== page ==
We Don’t Need to be Called “Heroes”

Submitted by Civil Society Engagement Mechanism for UHC2030
April 27, 2020
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This pandemic made me realise that we love to call people “heroes” instead of just giving them the equipment and environment they need to do their jobs safely.

Governments need to work with Nurses & other health workers to develop programs that best address their needs. Their voices are essential for programs that truly provide ‘health for all’. 

As health workers, if we aren’t well, we can’t serve our patients the way we would love to, and so it only makes sense that there should be a conversation about this. Applause is good, but PPE is better. 

I appreciate that the world is celebrating the work of health workers during this pandemic as they play a critical role in keeping the world healthy. But I also like to call on governments and the international community as a whole to protect healthcare workers by giving them the right PPE and by testing them for the virus. 

ICN Chief Executive Officer Howard Catton couldn’t have said it better: “Governments must collect and standardise reporting on health care workers’ COVID19 infection rates & deaths. This is a vital information to help improve prevention measures and protect lives.”

‪In addition to that, we should also not forget health workers who are working in poor, crowded settings where social distancing may be an impossibility, where regular handwashing is an unaffordable luxury, and where many people have no hope of accessing hospital care.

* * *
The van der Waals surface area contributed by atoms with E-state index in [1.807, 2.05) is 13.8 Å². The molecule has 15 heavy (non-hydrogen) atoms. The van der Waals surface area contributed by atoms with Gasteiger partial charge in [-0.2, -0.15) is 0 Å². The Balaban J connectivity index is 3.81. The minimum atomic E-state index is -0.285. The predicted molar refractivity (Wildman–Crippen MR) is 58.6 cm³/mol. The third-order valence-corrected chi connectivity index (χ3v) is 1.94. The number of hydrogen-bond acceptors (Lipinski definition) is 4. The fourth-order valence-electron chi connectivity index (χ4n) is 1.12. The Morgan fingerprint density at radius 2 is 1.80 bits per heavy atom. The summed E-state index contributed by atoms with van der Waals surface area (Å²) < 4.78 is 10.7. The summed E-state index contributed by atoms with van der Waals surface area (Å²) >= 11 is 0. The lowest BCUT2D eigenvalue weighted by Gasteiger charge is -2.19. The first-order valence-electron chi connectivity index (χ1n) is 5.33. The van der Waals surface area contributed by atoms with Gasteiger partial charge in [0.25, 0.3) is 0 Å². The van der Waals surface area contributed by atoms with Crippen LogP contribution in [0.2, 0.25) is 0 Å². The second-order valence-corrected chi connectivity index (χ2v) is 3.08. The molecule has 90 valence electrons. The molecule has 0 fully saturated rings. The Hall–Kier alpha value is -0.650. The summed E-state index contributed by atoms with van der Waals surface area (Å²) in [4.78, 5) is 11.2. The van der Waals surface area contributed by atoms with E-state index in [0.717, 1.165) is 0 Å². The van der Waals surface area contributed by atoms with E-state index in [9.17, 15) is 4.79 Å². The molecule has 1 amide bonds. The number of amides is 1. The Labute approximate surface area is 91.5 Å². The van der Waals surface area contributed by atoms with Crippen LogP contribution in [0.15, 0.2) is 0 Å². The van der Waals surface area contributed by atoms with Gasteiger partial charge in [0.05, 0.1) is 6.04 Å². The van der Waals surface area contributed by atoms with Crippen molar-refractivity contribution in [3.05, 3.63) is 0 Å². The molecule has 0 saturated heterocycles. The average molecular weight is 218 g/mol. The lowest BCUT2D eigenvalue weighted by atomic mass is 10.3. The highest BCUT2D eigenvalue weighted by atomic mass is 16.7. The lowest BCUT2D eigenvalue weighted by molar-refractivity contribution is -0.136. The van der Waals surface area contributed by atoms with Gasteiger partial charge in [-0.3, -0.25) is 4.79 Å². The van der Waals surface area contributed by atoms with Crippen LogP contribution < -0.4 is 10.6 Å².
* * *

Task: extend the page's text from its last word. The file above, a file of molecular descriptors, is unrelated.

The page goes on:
As a Nurse, I feel very PROUD of the resilience healthcare workers are all demonstrating and how we are adapting to the changes taking place all over the world. I have never been THIS proud to be in the frontlines.

In my capacity as a Clinical Research Nurse, I am incredibly grateful to have the privilege to be on clinical and research service during these challenging times. The courage, commitment and resourcefulness of the entire healthcare team under difficult circumstances has been nothing short of inspiring. It has also provided me with a new perspective on the rapidly evolving clinical unmet needs in patients with suspect COVID-19 and my colleagues. There is an urgent need for rapid diagnostic testing, treatments for those with rapidly progressive respiratory failure and protective equipment for healthcare personnel. Only together can we change the trajectory for those affected by this pandemic.

In behalf of all the fallen ‘Heroes’,

Jose Maria ‘Lloyd’ Nunag, R.N.